Thursday, July 9, 2015

Analogue Nt and the Need for Hands-On Reviews

A few days ago, I made an expansive post describing the Analogue Nt, a high-end luxury third-party NES and Famicom console using Nintendo's CPU and PPU chips.  Quite a few paragraphs into that epic I emphasized the importance of getting a feel for the experience of using the console.  Pictures and company video captures can only do so much.  I have received new information today about the experience I would like to share to people interested in the subject matter, who may be considering purchasing it and who have just received it or the shipping information for it.

HDMI Upgrade Adapter and Delays

Currently, the only NESRGB units that are shipping are non-HDMI Upgraded units.  No one outside IGN can report receiving one.  When you get a non-HDMI Upgraded unit, you will see an empty hole where the HDMI port would be.  This is rather sloppy in my opinion, Analogue Interactive should have put a solid piece in place which could be removed if upgraded.  After all, to upgrade the device you are supposed to send it back to Analogue Interactive.  On the plus side, the hole seems perfect to insert coins into, so the Analogue Nt can double as an expensive piggy bank.  Dust bunnies and spiders can take up residence inside too and keep warm next to those running chips.

As far as IGN's unit goes, they received it three weeks ago and stated they would do a full hands-on "sometime soon."  The reviewer was showing off a silver unit, and he mentioned that the unit he ordered (personally) was black.  No footage from the unit was shown.  Perhaps the demo unit has been shipped back already because IGN has not mentioned the Analogue Nt since.  Assuming that the unit probably had non-finalized HDMI Upgrade hardware, IGN may be holding back on reviewing it until the receives the go ahead from Analogue Interactive.  It may come in the form of firmware that will enable the HDMI function.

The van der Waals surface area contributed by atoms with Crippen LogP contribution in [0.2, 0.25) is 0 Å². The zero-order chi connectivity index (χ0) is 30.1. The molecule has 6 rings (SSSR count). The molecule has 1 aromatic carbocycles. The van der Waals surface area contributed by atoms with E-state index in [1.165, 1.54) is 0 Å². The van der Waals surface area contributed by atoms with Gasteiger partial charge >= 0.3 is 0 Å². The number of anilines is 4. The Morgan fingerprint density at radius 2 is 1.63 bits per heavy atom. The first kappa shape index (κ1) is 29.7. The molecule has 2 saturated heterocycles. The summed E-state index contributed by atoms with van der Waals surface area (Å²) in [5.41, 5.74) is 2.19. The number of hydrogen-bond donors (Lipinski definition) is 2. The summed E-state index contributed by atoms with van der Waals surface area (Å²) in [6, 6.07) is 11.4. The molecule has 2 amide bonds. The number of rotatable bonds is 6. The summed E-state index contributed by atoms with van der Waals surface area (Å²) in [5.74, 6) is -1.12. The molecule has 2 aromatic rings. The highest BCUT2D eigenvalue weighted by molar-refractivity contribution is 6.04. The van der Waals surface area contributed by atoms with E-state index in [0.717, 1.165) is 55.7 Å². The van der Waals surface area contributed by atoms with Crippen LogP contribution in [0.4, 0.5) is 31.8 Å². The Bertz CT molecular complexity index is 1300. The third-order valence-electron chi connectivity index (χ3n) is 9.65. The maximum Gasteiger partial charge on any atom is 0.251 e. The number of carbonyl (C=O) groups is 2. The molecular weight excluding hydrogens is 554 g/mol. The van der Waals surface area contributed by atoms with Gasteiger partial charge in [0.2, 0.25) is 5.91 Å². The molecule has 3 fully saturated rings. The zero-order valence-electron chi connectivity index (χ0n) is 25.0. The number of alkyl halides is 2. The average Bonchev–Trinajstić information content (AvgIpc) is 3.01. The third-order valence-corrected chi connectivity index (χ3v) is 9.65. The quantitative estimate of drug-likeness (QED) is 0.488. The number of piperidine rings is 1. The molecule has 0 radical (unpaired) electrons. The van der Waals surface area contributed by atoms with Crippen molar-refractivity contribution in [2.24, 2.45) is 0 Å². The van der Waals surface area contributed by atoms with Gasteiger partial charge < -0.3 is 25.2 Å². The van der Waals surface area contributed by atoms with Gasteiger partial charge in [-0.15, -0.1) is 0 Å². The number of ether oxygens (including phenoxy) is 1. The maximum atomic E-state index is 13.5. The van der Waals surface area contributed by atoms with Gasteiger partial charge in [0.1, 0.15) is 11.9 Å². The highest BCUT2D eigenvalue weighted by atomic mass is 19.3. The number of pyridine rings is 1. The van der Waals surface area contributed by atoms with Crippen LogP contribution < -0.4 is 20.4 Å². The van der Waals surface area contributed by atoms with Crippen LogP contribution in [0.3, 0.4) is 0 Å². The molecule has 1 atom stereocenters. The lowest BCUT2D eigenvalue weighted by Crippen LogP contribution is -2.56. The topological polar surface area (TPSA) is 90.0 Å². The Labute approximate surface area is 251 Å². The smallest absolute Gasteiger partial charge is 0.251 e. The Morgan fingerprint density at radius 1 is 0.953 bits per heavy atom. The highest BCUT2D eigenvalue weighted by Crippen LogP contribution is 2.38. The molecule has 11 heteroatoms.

At first, the HDMI Adapter Upgrade was going to be an external adapter and it was going to cost an additional $49.00.  Earlier photos of the enclosure showed no cut out for an HDMI port inside the system, just the analog video output.  The adapter would convert RGB to digital HDMI output.  Questions must have been asked how Analogue Interactive was going to make an external RGB to HDMI converter that was any good for that price, because a good device like the Micomsoft X-RGB Mini Framemeister goes for $300 at least.  At some point between November 4, 2014 and December 12, 2014, the decision to make the HDMI Adapter Upgrade internal was made and the price was raised to $79.00.  Kevtris did not announce his HDMI NES adapter and show video footage until November 14, 2014.  Analogue Interactive probably made the decision soon thereafter to approach him.